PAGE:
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Signs and signals assist with control strategies for intersections and crossings. These intersection control techniques should focus on the goal of safely moving people who are walking, cycling, using transit, and driving, and on reducing overall person delay rather than vehicle delay. Signals directly impact the quality of the transportation system, and the operation of a city’s traffic control system should closely mirror the city’s overall transportation policy goals and objectives.
Amsterdam, The Netherlands
Stop and Yield Control Signs
Stop, all-way stop, and yield signs are applicable to lower-volume urban intersections. They should always be implemented in a way that promotes safe pedestrian crossing. If signs alone are insufficient to create safe crossings, consider geometric measures before signalizing the crossing.
Speed-limit signs are applicable to all urban streets, reiterating overall citywide speed limits as well as specific permissible speeds for shared spaces, laneways, or other slow zones.
Curbside signs communicate rules related to parking, loading zones, restricted access, and other curbside management strategies. In some jurisdictions, signs are legally required for enforceable cycle lanes, transit stops, or transit lanes. Use overhead signs only on multilane streets.
Signals work in tandem with geometric design to create a highly functional multimodal street with safe crossings and intersections. Signal timing influences delay, compliance, speed, and mode choice.
Fixed signal phasing is preferable in urban areas, providing predictability and consistent opportunities to cross streets. Actuated signals and beacons are applicable where pedestrian volume is very low and speed management is not sufficient to create safe crossings.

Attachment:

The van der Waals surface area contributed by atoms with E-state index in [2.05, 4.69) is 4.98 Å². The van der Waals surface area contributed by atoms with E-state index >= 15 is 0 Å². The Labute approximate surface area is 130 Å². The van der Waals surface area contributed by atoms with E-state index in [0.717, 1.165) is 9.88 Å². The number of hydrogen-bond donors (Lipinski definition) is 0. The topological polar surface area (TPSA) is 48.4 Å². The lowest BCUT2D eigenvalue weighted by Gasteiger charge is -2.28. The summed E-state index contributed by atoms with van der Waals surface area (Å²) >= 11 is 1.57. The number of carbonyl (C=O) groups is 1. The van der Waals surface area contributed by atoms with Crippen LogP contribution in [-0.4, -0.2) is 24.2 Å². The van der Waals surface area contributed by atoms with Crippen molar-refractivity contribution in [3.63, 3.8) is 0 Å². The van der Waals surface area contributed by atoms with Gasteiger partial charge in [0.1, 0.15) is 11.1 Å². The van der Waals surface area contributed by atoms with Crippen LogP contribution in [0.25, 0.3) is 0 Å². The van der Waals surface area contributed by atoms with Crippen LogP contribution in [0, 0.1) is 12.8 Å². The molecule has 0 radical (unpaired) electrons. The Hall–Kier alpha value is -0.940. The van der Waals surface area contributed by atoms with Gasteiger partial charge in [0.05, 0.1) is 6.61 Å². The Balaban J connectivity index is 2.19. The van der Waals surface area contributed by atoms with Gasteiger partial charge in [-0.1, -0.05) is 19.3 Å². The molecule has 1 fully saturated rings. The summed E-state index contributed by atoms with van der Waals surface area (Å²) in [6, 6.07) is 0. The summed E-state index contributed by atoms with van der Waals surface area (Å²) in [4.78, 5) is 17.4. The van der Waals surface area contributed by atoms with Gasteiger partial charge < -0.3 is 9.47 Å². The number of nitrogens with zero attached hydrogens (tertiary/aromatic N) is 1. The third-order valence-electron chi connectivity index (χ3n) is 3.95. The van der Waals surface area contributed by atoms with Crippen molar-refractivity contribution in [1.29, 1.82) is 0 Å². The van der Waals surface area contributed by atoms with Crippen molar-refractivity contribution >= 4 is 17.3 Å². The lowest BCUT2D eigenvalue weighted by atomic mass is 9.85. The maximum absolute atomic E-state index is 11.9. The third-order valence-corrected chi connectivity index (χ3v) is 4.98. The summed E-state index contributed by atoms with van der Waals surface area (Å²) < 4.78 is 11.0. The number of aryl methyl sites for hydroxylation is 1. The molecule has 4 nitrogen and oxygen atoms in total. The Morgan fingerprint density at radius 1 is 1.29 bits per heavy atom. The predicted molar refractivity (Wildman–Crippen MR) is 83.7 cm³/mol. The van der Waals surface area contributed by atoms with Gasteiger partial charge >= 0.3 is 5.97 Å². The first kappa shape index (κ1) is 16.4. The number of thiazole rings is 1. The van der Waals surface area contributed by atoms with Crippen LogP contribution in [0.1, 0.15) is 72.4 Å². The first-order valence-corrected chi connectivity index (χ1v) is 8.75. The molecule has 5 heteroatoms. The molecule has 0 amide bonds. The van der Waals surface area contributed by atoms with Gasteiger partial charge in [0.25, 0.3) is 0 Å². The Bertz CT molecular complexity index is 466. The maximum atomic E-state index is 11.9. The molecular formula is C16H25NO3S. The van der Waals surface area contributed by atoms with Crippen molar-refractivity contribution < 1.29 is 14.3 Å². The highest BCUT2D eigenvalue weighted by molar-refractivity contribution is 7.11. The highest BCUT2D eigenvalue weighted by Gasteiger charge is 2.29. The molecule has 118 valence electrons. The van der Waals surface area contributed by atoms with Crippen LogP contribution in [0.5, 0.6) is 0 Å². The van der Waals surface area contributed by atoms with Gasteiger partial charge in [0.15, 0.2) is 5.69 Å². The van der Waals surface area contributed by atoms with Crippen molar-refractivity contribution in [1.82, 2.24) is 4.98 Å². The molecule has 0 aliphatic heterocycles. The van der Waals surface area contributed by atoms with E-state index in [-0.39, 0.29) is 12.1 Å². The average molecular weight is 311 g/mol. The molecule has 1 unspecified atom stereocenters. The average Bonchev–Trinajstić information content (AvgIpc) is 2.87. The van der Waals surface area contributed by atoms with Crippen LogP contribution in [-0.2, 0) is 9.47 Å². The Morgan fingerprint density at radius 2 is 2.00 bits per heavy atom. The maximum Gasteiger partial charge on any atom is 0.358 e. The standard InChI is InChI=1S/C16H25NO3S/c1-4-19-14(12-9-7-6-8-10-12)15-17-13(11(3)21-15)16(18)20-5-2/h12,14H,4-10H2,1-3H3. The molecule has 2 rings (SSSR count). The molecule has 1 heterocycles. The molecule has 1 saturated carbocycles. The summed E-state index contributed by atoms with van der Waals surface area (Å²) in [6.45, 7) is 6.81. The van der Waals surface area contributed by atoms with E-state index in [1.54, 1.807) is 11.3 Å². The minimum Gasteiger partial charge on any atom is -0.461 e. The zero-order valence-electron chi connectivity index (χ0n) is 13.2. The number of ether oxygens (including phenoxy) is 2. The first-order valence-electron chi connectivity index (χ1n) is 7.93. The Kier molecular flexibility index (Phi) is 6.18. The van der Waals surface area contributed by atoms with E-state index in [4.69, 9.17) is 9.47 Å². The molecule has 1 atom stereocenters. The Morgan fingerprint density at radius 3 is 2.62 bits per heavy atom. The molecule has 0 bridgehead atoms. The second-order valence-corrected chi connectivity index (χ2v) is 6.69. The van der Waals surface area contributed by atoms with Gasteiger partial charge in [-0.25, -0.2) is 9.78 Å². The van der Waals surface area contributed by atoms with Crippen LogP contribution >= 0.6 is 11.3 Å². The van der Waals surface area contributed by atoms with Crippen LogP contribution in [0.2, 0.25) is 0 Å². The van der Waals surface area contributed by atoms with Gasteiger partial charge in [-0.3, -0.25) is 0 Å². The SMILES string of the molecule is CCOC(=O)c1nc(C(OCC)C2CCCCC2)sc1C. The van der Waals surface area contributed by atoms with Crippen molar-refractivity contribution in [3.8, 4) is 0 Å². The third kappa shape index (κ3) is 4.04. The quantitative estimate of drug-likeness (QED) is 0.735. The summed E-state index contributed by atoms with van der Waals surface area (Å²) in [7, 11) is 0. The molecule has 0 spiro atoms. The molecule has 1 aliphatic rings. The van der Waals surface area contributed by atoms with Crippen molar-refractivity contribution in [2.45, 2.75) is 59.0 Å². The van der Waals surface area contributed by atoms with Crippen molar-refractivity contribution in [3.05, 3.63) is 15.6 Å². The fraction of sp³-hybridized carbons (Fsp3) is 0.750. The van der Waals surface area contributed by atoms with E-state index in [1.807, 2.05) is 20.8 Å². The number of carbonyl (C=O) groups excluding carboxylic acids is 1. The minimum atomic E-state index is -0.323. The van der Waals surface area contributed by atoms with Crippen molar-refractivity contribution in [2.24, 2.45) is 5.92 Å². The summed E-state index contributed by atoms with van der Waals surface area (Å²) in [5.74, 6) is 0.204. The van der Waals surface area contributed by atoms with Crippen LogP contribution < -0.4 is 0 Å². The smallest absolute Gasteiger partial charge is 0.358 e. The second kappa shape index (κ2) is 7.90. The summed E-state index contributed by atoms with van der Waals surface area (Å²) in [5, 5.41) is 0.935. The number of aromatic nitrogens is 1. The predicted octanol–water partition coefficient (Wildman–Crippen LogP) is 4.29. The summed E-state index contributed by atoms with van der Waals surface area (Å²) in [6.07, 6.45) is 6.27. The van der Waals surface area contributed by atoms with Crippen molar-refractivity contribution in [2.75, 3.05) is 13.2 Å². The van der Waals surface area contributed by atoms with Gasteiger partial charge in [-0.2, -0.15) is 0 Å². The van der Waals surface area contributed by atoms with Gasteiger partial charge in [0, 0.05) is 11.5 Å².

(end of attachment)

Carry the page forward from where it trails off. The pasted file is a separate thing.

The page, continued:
Signal timing should be managed differently at peak and off-peak times, adjusted to meet different levels of modal activity and different goals throughout the day. See: Design Hour.
Signals should not be considered in isolation, but rather as a system of intersections. Coordinating the timing of crossing corridors is a challenging but high-value traffic management process.
Traffic signal timing with insufficient time for pedestrians to cross a street or long signal cycles that increase waiting times are likely to create an unpleasant or unsafe street, and may discourage walking. Significant delays may cause street users to ignore the traffic signal.
Signal progressions, or green waves, determine the pace of urban streets. Coordinated signal timing synchronizes traffic movements along a corridor and manages the progression speed. A progression speed based on realistic transit and cycle travel speeds, usually in the range of 20-30 km/h, optimizes cycle and transit movements and removes much of the incentive for vehicles to speed. Depending on block length, this progression speed may also synchronize with walking speeds, typically 1 –1.5 m/s.
Long cycle lengths (in seconds) should be used in limited cases as they can divide neighborhoods and make walking or crossing the street frustrating and prohibitive.